The Importance of Thinking Differently and Planning

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I wanted to talk to you today about the importance of thinking differently and planning.

I take my job very seriously, as I’m sure you take your family, hard earned money, property, and legacy seriously.

One of the things that I had to do to transition from a general practitioner to an elder law attorney was a lot of study, a lot of planning, a lot of thinking differently. We really have done that over the last couple of years; I’ve really done that over the last couple of years.

We were honored last night by the Cleveland County Chamber of Commerce with an Emerging 10 Award, which I’m extremely thrilled with. There were 9 other great businesses honored along with us, and we all got this glass award which I’ve been carrying around since last night.

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That helps me look at and realize all the hard work that I’ve put in, that we’ve put in over the last couple of years. We wouldn’t be able to offer the services and legal strategies tailored to the senior population that we do unless we had done a lot of planning ahead of time.

The Importance of Planning

A couple of years ago, I sat down and said, “Okay, we’ve been doing a lot of estate planning, we’ve been doing some elder law services, but you know, I really want to go all in. Deep end of the pool. Jump in with both feet.”

And we got after it. We aggressively started laying the foundation and planned to really work our knowledge in that area. We joined national elder law attorney groups and did what it takes to move us in that direction. There’s still tons of planning to do going forward, and I’ll do that continuously, whether it’s retooling plans, planning for the quarter, planning for the next year, and so on.

But sometimes we forget to plan for some of the biggest things that are coming down the road. That’s what I wanted to talk about.

What’s your plan? Maybe you’re still working every day, or perhaps you’re in your 60s, 70s, or 80s. You’ve worked your life, and you’re in retirement now.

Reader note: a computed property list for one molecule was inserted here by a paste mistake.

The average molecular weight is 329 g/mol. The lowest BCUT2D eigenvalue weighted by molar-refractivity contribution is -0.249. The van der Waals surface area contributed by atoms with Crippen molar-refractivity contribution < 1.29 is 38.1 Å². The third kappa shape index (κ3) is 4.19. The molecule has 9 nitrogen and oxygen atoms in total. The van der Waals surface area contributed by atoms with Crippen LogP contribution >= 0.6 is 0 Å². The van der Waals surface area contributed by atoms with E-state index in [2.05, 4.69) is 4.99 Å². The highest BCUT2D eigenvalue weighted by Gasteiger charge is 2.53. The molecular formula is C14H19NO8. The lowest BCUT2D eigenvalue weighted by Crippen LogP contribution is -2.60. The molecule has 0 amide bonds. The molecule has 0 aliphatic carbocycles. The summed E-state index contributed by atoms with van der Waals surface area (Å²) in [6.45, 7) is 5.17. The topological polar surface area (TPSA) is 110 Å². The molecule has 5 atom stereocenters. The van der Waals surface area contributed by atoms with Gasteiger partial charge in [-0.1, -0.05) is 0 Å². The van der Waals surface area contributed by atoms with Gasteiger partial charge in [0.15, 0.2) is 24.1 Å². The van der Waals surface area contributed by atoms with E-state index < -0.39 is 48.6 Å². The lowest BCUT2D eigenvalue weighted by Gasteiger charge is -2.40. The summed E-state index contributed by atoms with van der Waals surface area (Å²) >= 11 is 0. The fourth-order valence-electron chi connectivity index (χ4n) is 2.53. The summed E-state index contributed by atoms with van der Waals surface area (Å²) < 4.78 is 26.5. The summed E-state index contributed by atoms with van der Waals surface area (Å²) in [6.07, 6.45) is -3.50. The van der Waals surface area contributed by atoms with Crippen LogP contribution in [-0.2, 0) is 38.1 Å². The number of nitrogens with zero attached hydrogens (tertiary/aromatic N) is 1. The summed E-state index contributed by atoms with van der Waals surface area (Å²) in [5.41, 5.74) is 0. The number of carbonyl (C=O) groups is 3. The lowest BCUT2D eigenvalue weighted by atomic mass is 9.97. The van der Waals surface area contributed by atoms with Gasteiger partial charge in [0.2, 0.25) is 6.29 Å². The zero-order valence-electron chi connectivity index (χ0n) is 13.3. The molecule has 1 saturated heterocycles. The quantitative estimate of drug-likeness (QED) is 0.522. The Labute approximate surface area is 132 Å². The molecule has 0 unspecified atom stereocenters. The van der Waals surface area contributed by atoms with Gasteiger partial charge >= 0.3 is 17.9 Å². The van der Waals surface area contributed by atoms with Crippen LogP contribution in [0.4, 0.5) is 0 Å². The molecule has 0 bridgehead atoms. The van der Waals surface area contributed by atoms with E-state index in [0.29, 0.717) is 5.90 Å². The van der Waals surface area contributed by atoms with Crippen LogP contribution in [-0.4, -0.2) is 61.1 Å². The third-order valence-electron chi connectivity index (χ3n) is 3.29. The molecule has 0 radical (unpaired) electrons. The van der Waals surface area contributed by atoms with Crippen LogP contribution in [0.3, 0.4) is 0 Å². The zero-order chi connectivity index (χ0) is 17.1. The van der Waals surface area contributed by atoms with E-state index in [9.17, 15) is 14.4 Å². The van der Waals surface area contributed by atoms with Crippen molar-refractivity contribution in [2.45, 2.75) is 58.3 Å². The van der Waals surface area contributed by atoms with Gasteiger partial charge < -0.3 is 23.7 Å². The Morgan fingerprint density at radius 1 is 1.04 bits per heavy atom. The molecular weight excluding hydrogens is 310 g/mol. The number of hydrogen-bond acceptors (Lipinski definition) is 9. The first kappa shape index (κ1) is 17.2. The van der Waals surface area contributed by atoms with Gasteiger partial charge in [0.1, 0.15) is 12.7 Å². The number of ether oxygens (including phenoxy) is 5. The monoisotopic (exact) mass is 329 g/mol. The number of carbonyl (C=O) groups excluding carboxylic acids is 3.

Do you have enough money to make it through retirement? Maybe you do, but you want to make sure that you can pass on a legacy for your children. To make their lives a little easier and better, or to pass on some farm land or your home.

Do you want to help set up a college fund for your grandkids and make sure that’s protected and that the funds are only used to fund their higher education?

Those are all possibilities with planning. I always say, nothing gets done unless it gets scheduled. There’s another saying along with that, that there’s if there’s no intention, there’s no tension.

That intention is what gets you to do what you need to do. So if I wanted to plan something, what I need to do is identify the steps I need to take, and I need to put those steps on a calendar and make sure that they’re scheduled so that I devote my time to doing them.

The One Constant in Life

I’d like to ask a few questions, if that’s okay, and just walk you through what might be a good thought process for you to plan to save your hard earned money and property.

What’s the one constant in life? Well, the one constant in life is change.

As much as we plan or think we know what’s going to happen, we can guarantee that things are going to change. We can try to anticipate that change, but things are going to change regardless.

You know there’s a two-thirds chance that, if you’re over 65 right now, you’re going to need some type of long term care in your life, whether that’s at-home care, assisted living care, or nursing home care.

If and when your current health should change, you need to be prepared for how you’re going to pay for that. What are your options? What is your strategy to make sure that you can keep all the money you’ve worked for and use that?